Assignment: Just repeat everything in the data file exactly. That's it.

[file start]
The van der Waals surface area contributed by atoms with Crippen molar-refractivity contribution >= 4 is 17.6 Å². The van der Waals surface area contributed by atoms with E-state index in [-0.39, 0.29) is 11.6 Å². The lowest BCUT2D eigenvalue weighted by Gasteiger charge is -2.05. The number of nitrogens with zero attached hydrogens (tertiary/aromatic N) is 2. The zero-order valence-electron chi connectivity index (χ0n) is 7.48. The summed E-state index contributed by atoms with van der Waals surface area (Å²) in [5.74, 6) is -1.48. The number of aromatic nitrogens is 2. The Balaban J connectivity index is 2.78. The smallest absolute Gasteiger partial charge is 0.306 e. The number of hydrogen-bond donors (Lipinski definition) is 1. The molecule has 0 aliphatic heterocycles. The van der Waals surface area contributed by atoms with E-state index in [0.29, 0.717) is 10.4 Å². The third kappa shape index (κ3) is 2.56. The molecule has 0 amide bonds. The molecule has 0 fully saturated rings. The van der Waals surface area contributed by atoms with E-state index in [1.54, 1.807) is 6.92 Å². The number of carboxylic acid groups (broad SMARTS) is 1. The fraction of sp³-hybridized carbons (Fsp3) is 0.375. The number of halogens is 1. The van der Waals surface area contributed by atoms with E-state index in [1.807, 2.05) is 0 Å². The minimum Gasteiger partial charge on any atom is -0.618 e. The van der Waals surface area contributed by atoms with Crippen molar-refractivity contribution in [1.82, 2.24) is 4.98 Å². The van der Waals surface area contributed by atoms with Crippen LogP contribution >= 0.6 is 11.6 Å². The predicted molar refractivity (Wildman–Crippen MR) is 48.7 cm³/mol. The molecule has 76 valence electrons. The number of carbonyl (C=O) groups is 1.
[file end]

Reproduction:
The van der Waals surface area contributed by atoms with Crippen molar-refractivity contribution >= 4 is 17.6 Å². The van der Waals surface area contributed by atoms with E-state index in [-0.39, 0.29) is 11.6 Å². The lowest BCUT2D eigenvalue weighted by Gasteiger charge is -2.05. The number of nitrogens with zero attached hydrogens (tertiary/aromatic N) is 2. The zero-order valence-electron chi connectivity index (χ0n) is 7.48. The summed E-state index contributed by atoms with van der Waals surface area (Å²) in [5.74, 6) is -1.48. The number of aromatic nitrogens is 2. The Balaban J connectivity index is 2.78. The smallest absolute Gasteiger partial charge is 0.306 e. The number of hydrogen-bond donors (Lipinski definition) is 1. The molecule has 0 aliphatic heterocycles. The van der Waals surface area contributed by atoms with E-state index in [0.29, 0.717) is 10.4 Å². The third kappa shape index (κ3) is 2.56. The molecule has 0 amide bonds. The molecule has 0 fully saturated rings. The van der Waals surface area contributed by atoms with E-state index in [1.54, 1.807) is 6.92 Å². The number of carboxylic acid groups (broad SMARTS) is 1. The fraction of sp³-hybridized carbons (Fsp3) is 0.375. The number of halogens is 1. The van der Waals surface area contributed by atoms with E-state index in [1.807, 2.05) is 0 Å². The minimum Gasteiger partial charge on any atom is -0.618 e. The van der Waals surface area contributed by atoms with Crippen molar-refractivity contribution in [1.82, 2.24) is 4.98 Å². The van der Waals surface area contributed by atoms with Crippen LogP contribution >= 0.6 is 11.6 Å². The predicted molar refractivity (Wildman–Crippen MR) is 48.7 cm³/mol. The molecule has 76 valence electrons. The number of carbonyl (C=O) groups is 1.